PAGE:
Oracle Code is a developer-focused, free event in which attendees are encouraged to explore the latest technologies, practices, and development trends. The presenters are technical experts, product developers, industry leaders, and representatives from startups and enterprises with interesting and groundbreaking use cases. The educational experience is interactive and takes place in keynotes, sessions, workshops, demos, and hands-on labs.
In April I had the chance to present at two European Oracle Code events, one in Rome and another in Berlin. There were about 500 attendees in each location, ranging from startups to SMBs, large enterprises, and Oracle partners.
Oracle Code Rome
Oracle Code Rome took place in the EUR district of Rome, an area south of the city center. The opening keynote was delivered by Graeme Rocher, Principal Software Engineer at Object Computing and professional open source contributor who created several popular open source projects including Grails, GORM, and Micronaut. His talk covered the evolution of Java and other software platforms and frameworks over the last 10 years, and the challenges of adapting these to the rapidly evolving Microservices and Serverless space. He demonstrated how new projects like Micronaut and Oracle's GraalVM are taking unique approaches to address issues such as memory footprint, startup time and cold start performance.
Bob Quillin delivers Oracle Code Rome keynote
Bob Quillin, VP Developer Relations at Oracle gave the second keynote. Bob leads the Oracle Cloud Native Labs team, responsible for Oracle Cloud Infrastructure’s cloud native developer relations, advocacy, engagement, solutions, and lighthouse adoption. Bob joined Oracle as part of the StackEngine acquisition by Oracle, where he was co-founder and CEO. StackEngine was an early container-native pioneer building services and platforms designed to help developers and devops teams build, orchestrate, and scale enterprise-grade container apps. Bob’s talk, “A Golden Age for Developers: Culture, Code, and Cloud”, explored how modernization and the devops culture, open source code, and cloud computing impact the livelihood of developers, and how they can keep pace with changes.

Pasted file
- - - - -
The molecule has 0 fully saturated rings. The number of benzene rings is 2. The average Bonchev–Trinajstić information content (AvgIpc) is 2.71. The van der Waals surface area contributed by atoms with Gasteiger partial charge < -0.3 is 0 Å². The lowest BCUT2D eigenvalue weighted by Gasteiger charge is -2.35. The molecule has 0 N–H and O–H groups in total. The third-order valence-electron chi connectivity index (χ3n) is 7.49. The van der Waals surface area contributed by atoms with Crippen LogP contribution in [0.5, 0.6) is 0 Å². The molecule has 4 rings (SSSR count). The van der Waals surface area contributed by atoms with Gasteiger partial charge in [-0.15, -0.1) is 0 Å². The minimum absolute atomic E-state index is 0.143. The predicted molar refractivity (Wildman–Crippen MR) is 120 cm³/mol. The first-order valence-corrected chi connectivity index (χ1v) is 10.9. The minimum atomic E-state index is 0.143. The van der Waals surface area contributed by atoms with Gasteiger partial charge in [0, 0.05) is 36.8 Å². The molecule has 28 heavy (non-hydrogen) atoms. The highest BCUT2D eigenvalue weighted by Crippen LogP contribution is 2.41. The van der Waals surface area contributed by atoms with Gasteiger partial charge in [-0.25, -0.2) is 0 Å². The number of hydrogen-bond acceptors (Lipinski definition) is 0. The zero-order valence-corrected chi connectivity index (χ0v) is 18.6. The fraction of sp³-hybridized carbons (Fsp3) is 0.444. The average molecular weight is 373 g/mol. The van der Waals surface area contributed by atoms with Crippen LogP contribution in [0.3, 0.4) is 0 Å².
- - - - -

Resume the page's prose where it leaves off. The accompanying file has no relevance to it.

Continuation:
There were a variety of other developer-centric presentations which dove deeper into popular technologies, including IoT and machine learning, and other talks which discussed the ways in which Oracle technology is adapting to changing IT paradigms.
A few noteworthy sessions included one by Lucas Jellema, CTO of AMIS Services BV, “Business and IT Agility Through DevOps and Microservice Architecture Powered by Containers and Cloud”, and two hands on labs, “Mastering DevOps in the Oracle Cloud” by Kris Bhanushali and Carlos Olivares of Oracle, and “Container Native Microservices Development” given by Hasan Ajan and team.
I also presented a session here along with my colleague Mies Hernandez van Leuffen, Oracle VP of Developer Solutions and former founder and CEO of Wercker, acquired by Oracle in 2017. Our session, “Modern Site Reliability Workbench on OCI” presented a modern “a la carte” menu of tools and solutions to help developers build, deploy, and operate microservices to achieve operational excellence for running container-based workloads on Oracle Cloud Infrastructure (OCI). Many people in the audience had experience with containers and Kubernetes, but few were running the latter in production. The vast majority of the audience was interested in learning about observability best practices before embarking on the process of productionizing their containerized workloads.
Oracle Code Berlin
Oracle Code Berlin took place the Funkhaus Berlin, a venue overlooking the Spree river in southeast Berlin. The building was previously home to the radio broadcasting organization of East Germany. In Berlin, Bob’s keynote “A Golden Age for Developers: Culture, Code, and Cloud” was again a highlight of the conference. My session with Mies on “Modern Site Reliability Workbench on OCI” was again a big hit, as were the two previously mentioned HOLs, “Mastering DevOps in the Oracle Cloud” and “Container Native Microservices Development”.
Oracle Code Berlin - Bob Quillin on devops challenges
Other noteworthy Berlin sessions were “Path to Resilient and Observable Microservices” with Oracle’s Peter Jausovec, and David Delabassee presenting “Serverless Java Challenges and Triumphs” and “Getting Started with Functions and the Open Source Fn Project” which he co-presented with Wolfgang Wiegand, also of Oracle. Thomas Broell, a Principal Consultant at Trivadis GmbH, shared “Docker Best Practices for Microservices”, and Peter Doschkinow, Oracle Software Architect, spoke about “Serverless Machine Learning Predictions in Kubernetes”.
From my observations and conversations with others at these conferences, the key takeaway is that Oracle is continuing its commitment to developers through modernization of products and services along with contributions to the open source community. I look forward to presenting at more of these Oracle Code events in the future, and the rich conversations and interactive learning and exchange of ideas they produce.
Sherwood Zern, Bob Quillin, Mickey Boxell at Oracle Code Berlin